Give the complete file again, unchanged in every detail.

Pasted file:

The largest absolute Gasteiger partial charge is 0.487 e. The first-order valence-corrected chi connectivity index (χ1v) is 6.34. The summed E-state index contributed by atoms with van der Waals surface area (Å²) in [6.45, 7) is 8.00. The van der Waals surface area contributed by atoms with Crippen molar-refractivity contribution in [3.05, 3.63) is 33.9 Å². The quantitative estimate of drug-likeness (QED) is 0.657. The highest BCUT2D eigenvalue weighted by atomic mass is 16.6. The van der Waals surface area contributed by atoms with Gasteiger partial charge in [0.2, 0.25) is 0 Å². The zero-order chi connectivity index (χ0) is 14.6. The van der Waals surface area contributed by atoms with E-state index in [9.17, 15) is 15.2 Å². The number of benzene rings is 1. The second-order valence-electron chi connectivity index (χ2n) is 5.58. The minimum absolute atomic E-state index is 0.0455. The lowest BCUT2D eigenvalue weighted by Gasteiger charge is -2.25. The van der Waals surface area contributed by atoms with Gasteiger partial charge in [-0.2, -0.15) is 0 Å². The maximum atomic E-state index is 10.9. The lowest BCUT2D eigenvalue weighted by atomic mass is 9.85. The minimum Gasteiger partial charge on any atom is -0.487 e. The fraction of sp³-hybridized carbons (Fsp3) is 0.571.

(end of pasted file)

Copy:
The largest absolute Gasteiger partial charge is 0.487 e. The first-order valence-corrected chi connectivity index (χ1v) is 6.34. The summed E-state index contributed by atoms with van der Waals surface area (Å²) in [6.45, 7) is 8.00. The van der Waals surface area contributed by atoms with Crippen molar-refractivity contribution in [3.05, 3.63) is 33.9 Å². The quantitative estimate of drug-likeness (QED) is 0.657. The highest BCUT2D eigenvalue weighted by atomic mass is 16.6. The van der Waals surface area contributed by atoms with Gasteiger partial charge in [0.2, 0.25) is 0 Å². The zero-order chi connectivity index (χ0) is 14.6. The van der Waals surface area contributed by atoms with E-state index in [9.17, 15) is 15.2 Å². The number of benzene rings is 1. The second-order valence-electron chi connectivity index (χ2n) is 5.58. The minimum absolute atomic E-state index is 0.0455. The lowest BCUT2D eigenvalue weighted by Gasteiger charge is -2.25. The van der Waals surface area contributed by atoms with Gasteiger partial charge in [-0.2, -0.15) is 0 Å². The maximum atomic E-state index is 10.9. The lowest BCUT2D eigenvalue weighted by atomic mass is 9.85. The minimum Gasteiger partial charge on any atom is -0.487 e. The fraction of sp³-hybridized carbons (Fsp3) is 0.571.